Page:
Raise the age

Educators and students help lead the charge in New York’s ‘Raise the Age’ criminal justice campaign

Assistant Principal Benjamin Geballe (left) poses outside the New York Senate chamber with students Dash Avincula (center left), Alex Bristol (center right) and Kayla Mowatt (right).

Before Kayla Mowatt headed up to Albany to join advocates in a rally to “Raise the Age” at which young people are tried as adults in New York, she did some research.

The eighth-grader at Lower Manhattan Community Middle School talked to her dad, a state corrections officer, about why a teen might be charged as an adult when it comes to serious crimes. Then Mowatt scoured the internet and learned that young men of color were disproportionately represented in the criminal justice system.

“Because I’m African American, and my brothers are African American, I felt really strongly about this,” she said. “I wouldn’t want my brothers to have a mistake put on their records.”

At the invitation of her principal, Mowatt, the school’s student council president, joined advocates from across the state this week to lobby for changes in how New York treats minors in the justice system. She and other students met with Senate staffers to share their thoughts.

“Kids learn the most by doing,” said Benjamin Geballe, assistant principal at the school. He took Mowatt and two other students to the state capitol so they could witness “democracy in action,” Geballe said.

“I realized when I was listening to these kids talk up there, they were pulling together so many different skills and pieces of knowledge that they’ve learned in middle school,” he added.

In meetings with Senate staffers, one student talked about how the adolescent brain forms well into adulthood — a lesson he remembered from seventh-grade science. Another drew on class discussions about race to talk about inequities in the justice system, Geballe said.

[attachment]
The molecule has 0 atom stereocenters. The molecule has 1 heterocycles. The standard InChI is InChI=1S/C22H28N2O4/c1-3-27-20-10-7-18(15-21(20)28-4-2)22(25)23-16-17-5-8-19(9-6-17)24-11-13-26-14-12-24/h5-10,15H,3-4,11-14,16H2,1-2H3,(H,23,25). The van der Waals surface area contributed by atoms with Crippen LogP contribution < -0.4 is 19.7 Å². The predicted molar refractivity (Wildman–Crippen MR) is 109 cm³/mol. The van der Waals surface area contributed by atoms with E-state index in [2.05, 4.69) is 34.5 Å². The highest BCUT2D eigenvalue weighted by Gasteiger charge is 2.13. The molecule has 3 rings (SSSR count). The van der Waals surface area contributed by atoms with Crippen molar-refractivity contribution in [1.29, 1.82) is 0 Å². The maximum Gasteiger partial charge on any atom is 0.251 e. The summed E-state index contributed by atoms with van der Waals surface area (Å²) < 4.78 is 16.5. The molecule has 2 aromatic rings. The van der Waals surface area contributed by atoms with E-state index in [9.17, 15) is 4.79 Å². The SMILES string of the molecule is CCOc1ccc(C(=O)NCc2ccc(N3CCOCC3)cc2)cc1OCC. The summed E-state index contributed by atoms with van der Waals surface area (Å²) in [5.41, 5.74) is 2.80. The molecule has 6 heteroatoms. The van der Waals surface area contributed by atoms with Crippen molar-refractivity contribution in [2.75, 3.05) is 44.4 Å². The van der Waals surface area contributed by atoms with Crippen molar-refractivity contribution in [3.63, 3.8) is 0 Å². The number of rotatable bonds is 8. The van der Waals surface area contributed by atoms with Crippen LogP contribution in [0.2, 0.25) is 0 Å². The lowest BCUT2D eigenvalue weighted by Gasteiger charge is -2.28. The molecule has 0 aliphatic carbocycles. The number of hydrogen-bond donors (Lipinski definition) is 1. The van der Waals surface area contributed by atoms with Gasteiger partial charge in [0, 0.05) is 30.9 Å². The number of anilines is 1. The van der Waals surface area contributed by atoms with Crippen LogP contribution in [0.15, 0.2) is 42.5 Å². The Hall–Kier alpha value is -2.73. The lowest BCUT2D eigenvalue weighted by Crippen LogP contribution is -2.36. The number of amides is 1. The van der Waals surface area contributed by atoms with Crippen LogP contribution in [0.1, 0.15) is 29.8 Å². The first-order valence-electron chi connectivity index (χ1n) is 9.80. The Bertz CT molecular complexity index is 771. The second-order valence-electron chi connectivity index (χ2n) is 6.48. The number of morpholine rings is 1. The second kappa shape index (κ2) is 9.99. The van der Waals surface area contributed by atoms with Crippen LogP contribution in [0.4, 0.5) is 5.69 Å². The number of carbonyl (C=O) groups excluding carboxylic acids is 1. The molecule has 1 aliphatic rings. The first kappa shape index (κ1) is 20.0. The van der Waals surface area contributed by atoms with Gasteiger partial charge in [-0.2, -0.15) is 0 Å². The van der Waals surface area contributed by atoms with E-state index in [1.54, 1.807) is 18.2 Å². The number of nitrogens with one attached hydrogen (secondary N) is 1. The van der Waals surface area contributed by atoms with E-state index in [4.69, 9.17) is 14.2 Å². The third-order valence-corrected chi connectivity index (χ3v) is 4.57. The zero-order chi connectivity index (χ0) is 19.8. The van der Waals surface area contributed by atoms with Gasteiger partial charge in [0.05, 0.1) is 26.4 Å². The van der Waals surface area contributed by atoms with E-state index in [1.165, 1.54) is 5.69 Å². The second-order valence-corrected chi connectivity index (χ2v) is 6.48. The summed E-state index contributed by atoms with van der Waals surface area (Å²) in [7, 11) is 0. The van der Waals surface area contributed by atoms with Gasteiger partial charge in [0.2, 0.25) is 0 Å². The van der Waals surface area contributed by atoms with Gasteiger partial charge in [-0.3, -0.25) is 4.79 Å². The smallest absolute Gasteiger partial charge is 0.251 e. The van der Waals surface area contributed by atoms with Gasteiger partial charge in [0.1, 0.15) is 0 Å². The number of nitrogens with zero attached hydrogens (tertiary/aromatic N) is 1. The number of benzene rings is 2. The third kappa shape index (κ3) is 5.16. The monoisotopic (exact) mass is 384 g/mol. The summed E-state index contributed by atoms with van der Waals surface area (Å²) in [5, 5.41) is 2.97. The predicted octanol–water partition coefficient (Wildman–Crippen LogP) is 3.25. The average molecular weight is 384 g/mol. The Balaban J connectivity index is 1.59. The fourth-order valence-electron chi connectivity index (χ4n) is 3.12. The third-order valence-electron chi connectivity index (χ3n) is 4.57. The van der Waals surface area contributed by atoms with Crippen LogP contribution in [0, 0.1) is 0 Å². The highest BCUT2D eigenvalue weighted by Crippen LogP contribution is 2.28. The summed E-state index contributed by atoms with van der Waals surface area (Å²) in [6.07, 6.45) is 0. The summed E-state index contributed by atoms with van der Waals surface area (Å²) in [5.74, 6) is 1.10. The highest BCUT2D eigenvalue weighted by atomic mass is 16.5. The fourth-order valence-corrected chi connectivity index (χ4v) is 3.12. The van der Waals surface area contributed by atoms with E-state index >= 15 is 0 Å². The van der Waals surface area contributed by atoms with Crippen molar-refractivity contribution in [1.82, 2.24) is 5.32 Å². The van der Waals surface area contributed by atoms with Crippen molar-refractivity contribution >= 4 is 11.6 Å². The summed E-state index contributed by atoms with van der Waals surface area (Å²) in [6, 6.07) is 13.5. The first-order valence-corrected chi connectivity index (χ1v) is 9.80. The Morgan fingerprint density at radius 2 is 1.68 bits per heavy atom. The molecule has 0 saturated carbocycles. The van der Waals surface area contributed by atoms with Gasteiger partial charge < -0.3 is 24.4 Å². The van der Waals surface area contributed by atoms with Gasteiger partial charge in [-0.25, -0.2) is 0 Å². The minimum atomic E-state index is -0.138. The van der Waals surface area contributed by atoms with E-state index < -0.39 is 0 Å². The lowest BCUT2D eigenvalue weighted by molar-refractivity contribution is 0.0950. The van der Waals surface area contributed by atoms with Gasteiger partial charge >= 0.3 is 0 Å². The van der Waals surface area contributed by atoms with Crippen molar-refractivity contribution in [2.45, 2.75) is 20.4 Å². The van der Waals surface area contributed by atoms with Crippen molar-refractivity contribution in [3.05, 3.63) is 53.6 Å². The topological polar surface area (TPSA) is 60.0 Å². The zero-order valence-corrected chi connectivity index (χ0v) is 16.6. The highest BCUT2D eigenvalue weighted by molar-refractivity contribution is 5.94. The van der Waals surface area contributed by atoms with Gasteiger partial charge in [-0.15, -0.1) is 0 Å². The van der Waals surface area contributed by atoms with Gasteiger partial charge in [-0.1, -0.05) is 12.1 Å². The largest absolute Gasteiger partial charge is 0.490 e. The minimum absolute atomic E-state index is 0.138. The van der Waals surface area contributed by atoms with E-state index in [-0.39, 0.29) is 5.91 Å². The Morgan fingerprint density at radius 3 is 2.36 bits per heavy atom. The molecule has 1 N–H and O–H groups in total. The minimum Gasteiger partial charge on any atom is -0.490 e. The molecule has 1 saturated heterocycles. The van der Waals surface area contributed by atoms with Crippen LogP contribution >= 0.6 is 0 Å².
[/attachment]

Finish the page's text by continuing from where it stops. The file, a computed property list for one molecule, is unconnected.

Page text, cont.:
New York is one of only two states that prosecutes all 16- and 17-year olds as adults in the criminal justice system, according to Raise the Age, a coalition of dozens of community organizations. Almost 28,000 adolescents in New York are arrested each year. A majority of those arrests — 72 percent — are for misdemeanor crimes, according to the campaign.

New York’s harsh approach is troubling to many educators, said Jonathan Spear, an education consultant and supporter of the Raise the Age campaign.

“They just have a more true and general understanding of what a 16- and 17-year-old is,” said Spear, who co-founded ARC Impact, a company that works with schools and districts on how to better use their time and resources. “I hope, too, that educators have more experience seeing kids turn their lives around from bad to good.”

Teens, faith leaders and educators will make their case at an event Monday with Gov. Andrew Cuomo. Central Synagogue, working in collaboration with Congregation Beth Elohim, is hosting the meeting from 6:30 p.m. to 8 p.m. in Midtown.

Future of Schools

School shooting reported at Noblesville West Middle School

One adult and one teen were injured in a shooting at Noblesville West Middle School Friday morning, according to the Indiana State Police and the Hamilton County Sheriff’s Office. The suspect is in custody.

The adult victim was taken to Indiana University Health Methodist Hospital in Indianapolis, and the teen victim was taken to Riley Children’s Hospital in Indianapolis. Their families have been notified. No information is available on their status.